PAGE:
The Failure Of The Economist On The Failure Of Economics
Since the start of the recession that The Economists and others warned about based on Austrian analysis, however, it has ironically abandoned its partial embrace of Austrian analysis and reverted back to pure Keynesianism.
One example of this is in the latest issue where they discuss the pressing issue of the failure of [non-Austrian] economics, both in a leader as well as in one article about macroeconomics and one about financial economics.
The article conspicuously leaves out any mentioning of Austrian economics, or the role that the use of advanced mathematics played in overlooking the problems. They do however focus on the false alternative of Keynesianism vs. New Classical "perfect markets" doctrines, with the upshot that the Keynesians were right all along.
The finance article is really the only one which makes at least some sense, as it points out the unrealistic nature of many of the assumptions of the Efficient Market Hypothesis and some of its logical contradictions. And it admits that neoclassical financial economics really can't explain (phrased in euphemistic terms as "Financial economists also need better theories of...") many aspects of modern financial markets. But again, it leaves out how Austrian economists like me have already solved most of these apparent puzzles.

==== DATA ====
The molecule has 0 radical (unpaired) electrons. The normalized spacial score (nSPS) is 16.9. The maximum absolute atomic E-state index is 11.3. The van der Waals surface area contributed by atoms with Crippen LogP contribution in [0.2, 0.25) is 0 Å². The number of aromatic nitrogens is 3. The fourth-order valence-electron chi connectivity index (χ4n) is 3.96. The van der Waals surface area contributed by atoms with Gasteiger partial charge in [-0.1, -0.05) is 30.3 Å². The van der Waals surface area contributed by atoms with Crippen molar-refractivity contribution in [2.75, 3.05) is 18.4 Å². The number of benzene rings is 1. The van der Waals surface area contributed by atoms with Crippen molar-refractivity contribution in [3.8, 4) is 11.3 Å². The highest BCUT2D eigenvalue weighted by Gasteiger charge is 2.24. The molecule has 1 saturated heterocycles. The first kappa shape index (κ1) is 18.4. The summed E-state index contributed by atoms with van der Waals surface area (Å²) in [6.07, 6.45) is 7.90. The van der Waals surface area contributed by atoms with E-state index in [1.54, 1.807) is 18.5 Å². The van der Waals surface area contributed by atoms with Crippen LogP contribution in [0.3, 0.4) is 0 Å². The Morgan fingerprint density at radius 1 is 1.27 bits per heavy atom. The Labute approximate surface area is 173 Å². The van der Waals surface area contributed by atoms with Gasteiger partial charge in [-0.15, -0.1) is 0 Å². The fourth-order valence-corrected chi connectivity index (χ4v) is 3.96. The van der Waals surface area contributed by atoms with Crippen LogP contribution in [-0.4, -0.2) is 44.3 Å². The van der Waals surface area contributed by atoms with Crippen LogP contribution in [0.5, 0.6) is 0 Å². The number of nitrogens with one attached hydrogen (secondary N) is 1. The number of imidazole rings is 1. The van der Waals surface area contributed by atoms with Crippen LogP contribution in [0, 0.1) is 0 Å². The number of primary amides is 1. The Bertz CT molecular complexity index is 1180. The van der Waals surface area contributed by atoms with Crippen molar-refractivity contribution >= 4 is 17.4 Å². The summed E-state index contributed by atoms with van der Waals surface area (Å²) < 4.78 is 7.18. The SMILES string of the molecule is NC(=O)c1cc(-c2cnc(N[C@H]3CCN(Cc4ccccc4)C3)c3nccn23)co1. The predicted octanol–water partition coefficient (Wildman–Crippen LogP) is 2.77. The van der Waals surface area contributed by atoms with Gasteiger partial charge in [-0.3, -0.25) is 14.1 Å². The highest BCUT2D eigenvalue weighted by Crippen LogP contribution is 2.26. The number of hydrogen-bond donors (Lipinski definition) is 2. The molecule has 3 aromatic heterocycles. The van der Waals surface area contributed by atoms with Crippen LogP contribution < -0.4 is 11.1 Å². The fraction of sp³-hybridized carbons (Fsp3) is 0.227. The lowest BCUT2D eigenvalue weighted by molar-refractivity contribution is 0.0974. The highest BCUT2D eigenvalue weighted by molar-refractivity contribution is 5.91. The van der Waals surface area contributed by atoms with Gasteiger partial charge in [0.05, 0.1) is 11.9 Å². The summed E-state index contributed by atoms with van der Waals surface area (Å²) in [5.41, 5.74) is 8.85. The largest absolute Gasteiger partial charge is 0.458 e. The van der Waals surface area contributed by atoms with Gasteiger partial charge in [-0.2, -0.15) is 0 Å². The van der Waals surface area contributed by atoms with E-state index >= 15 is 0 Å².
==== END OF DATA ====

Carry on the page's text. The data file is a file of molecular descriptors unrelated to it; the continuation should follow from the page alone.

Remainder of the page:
So in conclusion, as refreshing as it is to see The Economist expose the failures of neoclassical economics, it is depressing to see that they fail to see why it has gone wrong and how they have forgotten the insights they once displayed-at the very time when those insights have proven themselves more correct and relevant than ever.